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Sana’s Quest

A turmeric evangelist connects a newly hip spice back to its Indian roots.


Sana Javeri Kadri

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Diaspora Co.’s pragati turmeric stands out for its potent flavor and its vibrant orange hue.

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For all of the obvious reasons, 2016 was a stressful year to be an immigrant in America. But Oakland’s Sana Javeri Kadri, a self-described “queer, Muslim, recently green-card-carrying immigrant,” experienced an additional level of weirdness: That was the year Kadri watched Gwyneth Paltrow “Columbus” turmeric. Suddenly, the “golden latte” was the Goop-approved, antioxidant-rich toast of the town. Really, though, the drink was a rebranding of an Indian home remedy of milk, turmeric, black pepper, and honey. Kadri figured if turmeric was going to be trendy, then at the very least, she wanted “brown farmers to make as much money off of it as possible.”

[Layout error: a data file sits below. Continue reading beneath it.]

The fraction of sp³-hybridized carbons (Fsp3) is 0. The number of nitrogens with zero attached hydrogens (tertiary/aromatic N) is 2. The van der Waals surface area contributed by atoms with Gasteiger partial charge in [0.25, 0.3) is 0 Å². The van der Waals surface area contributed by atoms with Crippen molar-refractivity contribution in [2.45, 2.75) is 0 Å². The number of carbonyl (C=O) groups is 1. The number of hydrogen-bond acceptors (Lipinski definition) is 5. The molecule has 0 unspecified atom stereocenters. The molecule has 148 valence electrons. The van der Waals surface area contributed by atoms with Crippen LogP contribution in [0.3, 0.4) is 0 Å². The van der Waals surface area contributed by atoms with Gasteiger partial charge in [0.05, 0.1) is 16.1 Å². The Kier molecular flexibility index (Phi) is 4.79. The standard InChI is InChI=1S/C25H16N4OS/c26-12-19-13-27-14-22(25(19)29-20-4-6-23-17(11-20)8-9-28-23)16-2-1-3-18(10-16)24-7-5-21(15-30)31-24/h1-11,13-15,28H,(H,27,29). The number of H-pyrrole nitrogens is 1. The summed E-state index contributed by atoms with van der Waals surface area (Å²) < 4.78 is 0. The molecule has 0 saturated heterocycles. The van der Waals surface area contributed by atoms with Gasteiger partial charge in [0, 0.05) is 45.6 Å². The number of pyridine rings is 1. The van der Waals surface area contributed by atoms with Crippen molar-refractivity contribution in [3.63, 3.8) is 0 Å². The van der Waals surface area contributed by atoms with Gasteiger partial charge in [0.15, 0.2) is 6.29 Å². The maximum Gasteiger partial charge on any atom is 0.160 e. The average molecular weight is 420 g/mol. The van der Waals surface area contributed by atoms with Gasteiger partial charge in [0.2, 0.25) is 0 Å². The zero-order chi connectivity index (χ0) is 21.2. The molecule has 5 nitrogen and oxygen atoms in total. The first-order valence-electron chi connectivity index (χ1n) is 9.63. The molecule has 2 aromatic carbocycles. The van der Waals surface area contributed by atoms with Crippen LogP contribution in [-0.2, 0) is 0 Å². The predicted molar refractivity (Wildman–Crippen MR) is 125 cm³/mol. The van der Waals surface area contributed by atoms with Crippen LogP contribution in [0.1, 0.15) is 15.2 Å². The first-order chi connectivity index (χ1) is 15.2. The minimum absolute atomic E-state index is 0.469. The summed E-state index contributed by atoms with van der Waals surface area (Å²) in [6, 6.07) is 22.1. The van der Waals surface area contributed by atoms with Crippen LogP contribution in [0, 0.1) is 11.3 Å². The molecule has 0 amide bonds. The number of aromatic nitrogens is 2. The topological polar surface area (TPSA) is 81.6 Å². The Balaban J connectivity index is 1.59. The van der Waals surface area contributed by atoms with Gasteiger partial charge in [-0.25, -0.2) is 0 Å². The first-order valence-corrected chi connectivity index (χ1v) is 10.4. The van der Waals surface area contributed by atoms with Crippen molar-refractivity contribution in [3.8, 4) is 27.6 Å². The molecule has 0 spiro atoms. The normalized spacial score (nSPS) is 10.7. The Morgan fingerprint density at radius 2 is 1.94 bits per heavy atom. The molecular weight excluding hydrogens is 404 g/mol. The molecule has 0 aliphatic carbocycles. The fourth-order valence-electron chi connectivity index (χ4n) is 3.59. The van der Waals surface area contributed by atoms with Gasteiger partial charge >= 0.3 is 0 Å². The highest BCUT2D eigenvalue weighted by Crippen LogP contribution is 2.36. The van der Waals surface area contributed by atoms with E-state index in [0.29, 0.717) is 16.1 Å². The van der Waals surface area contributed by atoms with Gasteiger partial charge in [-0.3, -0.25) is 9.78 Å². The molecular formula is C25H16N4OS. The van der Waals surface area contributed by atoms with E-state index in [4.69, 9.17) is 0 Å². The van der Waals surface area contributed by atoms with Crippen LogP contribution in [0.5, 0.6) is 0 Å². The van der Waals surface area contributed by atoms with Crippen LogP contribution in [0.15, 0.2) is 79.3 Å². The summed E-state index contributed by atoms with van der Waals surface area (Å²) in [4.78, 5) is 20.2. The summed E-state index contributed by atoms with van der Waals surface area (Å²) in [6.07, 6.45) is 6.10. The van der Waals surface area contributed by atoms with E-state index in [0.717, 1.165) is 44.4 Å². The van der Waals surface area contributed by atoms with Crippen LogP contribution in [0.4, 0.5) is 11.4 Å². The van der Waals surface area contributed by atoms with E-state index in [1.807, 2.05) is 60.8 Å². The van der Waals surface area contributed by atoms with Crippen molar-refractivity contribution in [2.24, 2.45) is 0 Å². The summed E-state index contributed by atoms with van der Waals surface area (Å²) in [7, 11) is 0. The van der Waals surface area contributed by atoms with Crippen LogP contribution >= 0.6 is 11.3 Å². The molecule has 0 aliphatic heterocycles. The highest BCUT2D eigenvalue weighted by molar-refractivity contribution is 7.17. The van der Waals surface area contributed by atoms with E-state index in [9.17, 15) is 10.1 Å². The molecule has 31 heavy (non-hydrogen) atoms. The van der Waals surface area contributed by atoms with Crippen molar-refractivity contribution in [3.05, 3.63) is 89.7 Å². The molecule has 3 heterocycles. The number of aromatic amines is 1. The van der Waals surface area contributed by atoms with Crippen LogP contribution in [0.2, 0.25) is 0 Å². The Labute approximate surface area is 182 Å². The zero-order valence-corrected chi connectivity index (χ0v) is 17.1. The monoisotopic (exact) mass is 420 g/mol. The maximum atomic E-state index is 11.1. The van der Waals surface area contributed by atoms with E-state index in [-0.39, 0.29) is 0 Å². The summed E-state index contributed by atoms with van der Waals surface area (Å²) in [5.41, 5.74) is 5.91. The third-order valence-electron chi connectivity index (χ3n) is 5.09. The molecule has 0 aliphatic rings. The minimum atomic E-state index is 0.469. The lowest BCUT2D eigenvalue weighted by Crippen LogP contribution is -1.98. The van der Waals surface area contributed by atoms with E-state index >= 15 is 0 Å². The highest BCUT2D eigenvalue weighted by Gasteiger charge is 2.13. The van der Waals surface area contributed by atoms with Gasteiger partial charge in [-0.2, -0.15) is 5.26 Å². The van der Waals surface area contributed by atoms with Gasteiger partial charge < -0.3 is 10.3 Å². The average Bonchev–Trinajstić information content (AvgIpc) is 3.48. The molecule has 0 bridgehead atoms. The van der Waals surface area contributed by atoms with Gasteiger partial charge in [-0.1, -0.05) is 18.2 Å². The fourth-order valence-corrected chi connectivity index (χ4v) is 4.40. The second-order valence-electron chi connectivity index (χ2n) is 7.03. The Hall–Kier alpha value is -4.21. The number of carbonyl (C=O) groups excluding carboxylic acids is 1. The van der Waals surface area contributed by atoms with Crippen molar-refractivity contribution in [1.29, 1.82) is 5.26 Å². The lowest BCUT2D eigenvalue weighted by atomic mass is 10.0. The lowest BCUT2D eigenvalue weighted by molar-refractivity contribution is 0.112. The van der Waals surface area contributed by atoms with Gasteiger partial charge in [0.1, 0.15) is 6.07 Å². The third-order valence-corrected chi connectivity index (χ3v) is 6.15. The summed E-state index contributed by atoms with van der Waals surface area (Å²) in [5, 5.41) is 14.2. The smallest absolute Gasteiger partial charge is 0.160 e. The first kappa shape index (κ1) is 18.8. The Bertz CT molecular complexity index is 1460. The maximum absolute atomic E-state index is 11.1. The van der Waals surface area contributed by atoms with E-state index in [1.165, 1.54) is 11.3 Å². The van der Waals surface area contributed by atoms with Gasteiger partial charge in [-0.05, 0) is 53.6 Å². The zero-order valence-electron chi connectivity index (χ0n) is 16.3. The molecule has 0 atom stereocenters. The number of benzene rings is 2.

So last summer, Kadri founded Diaspora Co., a direct-trade company specializing in pragati turmeric, a potent varietal for which she pays farmers in her native India roughly four times the going rate. A 100-gram jar sells for $10 through Diaspora Co.’s website. If a golden latte isn’t your cup of tea, you can try the turmeric in cocktail form at Emeryville’s Navi Kitchen in the Golden Child, which chef Preeti Mistry says is “delicate and delicious.” Kadri makes turmeric-cumin rice with it; she also puts a spoonful, with some ghee, in her morning coffee. Just a little goes a long way. 


Originally published in the February issue of San Francisco 

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